A Systems Toxicology Approach To Understanding Drug Toxicity And Compound PrioritizationApril 25, 2021 Off By editorialteam
Kevin T. Morgan, Old Dogs in Training, LLC
Ke Xu, Department of Pharmacology, UNC Chapel Hill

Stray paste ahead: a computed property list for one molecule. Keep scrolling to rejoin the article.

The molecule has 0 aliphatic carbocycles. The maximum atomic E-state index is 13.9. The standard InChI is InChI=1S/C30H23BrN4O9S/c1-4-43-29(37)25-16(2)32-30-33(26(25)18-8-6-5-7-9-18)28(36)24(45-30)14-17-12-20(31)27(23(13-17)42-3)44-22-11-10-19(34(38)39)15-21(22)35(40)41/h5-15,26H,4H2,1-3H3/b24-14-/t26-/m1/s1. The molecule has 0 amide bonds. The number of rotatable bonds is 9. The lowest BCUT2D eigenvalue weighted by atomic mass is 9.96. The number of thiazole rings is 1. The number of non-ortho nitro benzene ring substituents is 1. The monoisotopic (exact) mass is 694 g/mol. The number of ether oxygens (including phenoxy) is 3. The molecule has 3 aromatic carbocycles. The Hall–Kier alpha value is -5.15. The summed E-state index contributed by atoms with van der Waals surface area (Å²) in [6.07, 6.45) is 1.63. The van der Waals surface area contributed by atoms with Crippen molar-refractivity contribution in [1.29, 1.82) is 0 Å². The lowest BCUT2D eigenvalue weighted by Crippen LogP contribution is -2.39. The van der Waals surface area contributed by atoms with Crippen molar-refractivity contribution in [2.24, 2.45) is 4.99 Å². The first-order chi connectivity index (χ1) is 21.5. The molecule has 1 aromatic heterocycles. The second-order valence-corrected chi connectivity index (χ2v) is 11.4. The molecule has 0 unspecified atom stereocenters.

Sound decisions require sound knowledge. Whilst drowning in a swelling sea of information, we are given little time for the reflective contemplation needed to derive knowledge from this information. Epistemology, which concerns itself with the origins and nature of knowledge, indicates that the nature of knowledge itself is influenced by our information-generating technologies (Postman N, 1986, “Amusing Ourselves To Death”). Once again, we are feeling the impact of new technologies on the process of knowledge generation in the form ‘omics’ information overload! For instance, Transcriptomics requires the interpretation of large-scale transcriptional responses to a range of physiological variables, including toxic chemicals (Toxicogenomics). Both Transcriptomics and Toxicogenomics, which have been used for decades, are contributing to information overload at an accelerating rate. The interpretation of large-scale gene expression data requires a broad general understanding of biological systems, a feel for the dynamics of networks and their embedded pathways, plus the availability of appropriate analytical software and time to think without interruption. Unfortunately, in spite of a massive investment in omics technologies (hardware and software), most Toxicogenomic studies receive inadequate interpretation due to (a) insufficient training of staff (wetware) in transcriptome physiology and pathophysiology, and (b) inadequate allocation of trained wetware resources to the task. The need for structured education in this field will be discussed in relation to Bioenergetics, Dynamics, and type II diabetes drug targets, through the application of Array Studio and IPA® software to publicly available datasets.